The Experiment in Argentina: Community Service & the Great Outdoors

By | September 5, 2019


I don’t think we could have had a better group. I think we have some sassy kids,
we have some shy kids, we have some talkative people. We have a lot of different perspectives on this trip. I mean, I’ve had a lot of interesting talks
with people that have completely different ideas than me. It teaches me that there’s
something greater than America and that there’s a worldwide community. It helps you view your community in a different way and helps you view the world
from a new perspective. I started riding horses when I was five years old, but I
stopped when I was 13, so I was really excited to get back. Oh honey, let’s not start with that. You get very sore. Horses are like people, to be honest.
They have their own personalities, they all have their own tempers. She’s a bit sassy, like me. I’d never really gotten the freedom that
I got on this trip. It’s probably one of the best feelings
I’ve ever felt before. You’re just going so fast. It feels like you’re flying. It
feels like I just want to do this forever and I never want to stop. And you
have complete faith that the horse is having a ball and that it wants to do it,
too. I would love to be a guacho in the
future. Like who needs to be a nurse? I’m going to be a gaucho. I have to be honest, boo boo, I don’t camp. That’s why I chose the program in the first place. I
only take the train and the bus every day. Okay? That’s the only thing I do. I think that’s been one of the most eye-opening; camping with my other peers. Sharing a tent with other people,
you really learn about people itself; about how they interact with you, about
how they react when they’re sick, they’re cold. Something about being in the
outdoors, you definitely grow a stronger bond. People are more than what they seem
to be. There’s so much behind a person. I was really excited to do community
service. I just wanted to leave a little piece of
myself in whatever country I went to. I like giving back to the community and I
didn’t want it to just be a trip, like a vacation. Well, here in Argentina,
Christianity and Catholicism is a huge part of their culture, and so we got to
help one of these churches. It was really hard to see the end product at the start. They gave us a bunch of sandpaper and they were like, “go sandpaper all of these
walls.” Then we started painting and after you painted everything, it was kind of
really cool because it looked so much better than before, like it was so
beautiful. To help improve it and repaint it, I felt
happy to help someone else especially in Argentina, where the people are so
generous and kind. And then it’s really good to work and get to do a hard
experience that didn’t seem fruitful at the time, but in the end it proved out to
be worth the labor. Yeah, I do love food. Everyone here knows I’m a huge advocate for meat. I think my favorite meal has been the
asado. I’m a carnivore, to the fullest. I was a pescetarian for three months,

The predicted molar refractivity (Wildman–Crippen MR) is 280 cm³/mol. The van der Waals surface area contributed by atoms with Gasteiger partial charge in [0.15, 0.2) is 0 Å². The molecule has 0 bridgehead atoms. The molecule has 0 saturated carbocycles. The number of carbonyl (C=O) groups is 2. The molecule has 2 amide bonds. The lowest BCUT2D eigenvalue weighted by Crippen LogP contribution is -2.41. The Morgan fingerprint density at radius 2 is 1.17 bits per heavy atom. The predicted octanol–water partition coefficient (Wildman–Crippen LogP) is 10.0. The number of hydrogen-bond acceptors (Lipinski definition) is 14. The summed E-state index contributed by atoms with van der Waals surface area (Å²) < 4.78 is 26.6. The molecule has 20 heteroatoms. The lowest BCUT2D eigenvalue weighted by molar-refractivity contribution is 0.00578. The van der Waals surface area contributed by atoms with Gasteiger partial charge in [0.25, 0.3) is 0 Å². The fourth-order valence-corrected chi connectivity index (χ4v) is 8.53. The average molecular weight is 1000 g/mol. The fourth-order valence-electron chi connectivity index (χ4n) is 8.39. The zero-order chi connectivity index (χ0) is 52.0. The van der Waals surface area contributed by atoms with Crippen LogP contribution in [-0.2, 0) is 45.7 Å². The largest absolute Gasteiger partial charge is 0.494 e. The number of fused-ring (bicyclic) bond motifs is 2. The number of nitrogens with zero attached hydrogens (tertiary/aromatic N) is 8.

didn’t work out. And so to have some meat was really good. Asados are Argentinian barbecue. You can smell all the food getting cooked and you’re really excited to try it because you know, like
you’re just so hungry. Oh, my god. Plenty of food. Even after you’re full, you still want to eat. And the key to it is actually eating slowly, so to your next asado, slow down. Happiness? Mmmhmm. This is so good. I really liked our day in Cafayate. In Cafayate, there’s a really
beautiful ride in a nice valley. So, you have Cafayate on one side and then an incredible rise to mountains. I think the group attitude has rubbed
off on me, and that is of playfulness and like, general happiness. I think I’ve grown as a person by
opening myself up more. I don’t really consider myself to be that open of a
person, but I guess I’ve been talking to a lot of people, and I like to listen to
people’s experiences and kind of learn from them. You just start being really
yourself and everyone starts being themselves, and you really bond over the fact that you just don’t care anymore. You’re gonna be who you are and
everyone’s going to love you for it. On our second day of camping, we got up
earlier and we took the horses up a pretty steep trail. And we’re going through all this thick junglish brush. I kind of thought there would be a
cleared out path for us. I didn’t expect to be going through thorn bushes and dodging trees in the way. Over this month, I’ve been challenged, and
I’ve been out of my comfort zone, and I think when I get back, I’ll definitely be
a lot more independent. And suddenly there was this clearing, and
we got to the top and you can just see for miles, and miles, and miles. It was probably the best month of my life. Everyone started out super open, super
nice. It really has been an adventure. The Experiment is just… fun. It’s kind of hard to put into words because you know that words really won’t do it justice. You really become close to this group of people, and a lot of things end up happening that normally wouldn’t ever happen because when
you’re spending day and night with a whole bunch of people that you never
knew, you just kind of open yourself up in ways that you wouldn’t really expect. It’s the most amazing thing you can possibly do for yourself. It gets you out of your comfort zone, but also makes you feel completely at home. It gives you new
friends. It gives you new experiences. It makes you learn what you really love to
do and what you love in people.

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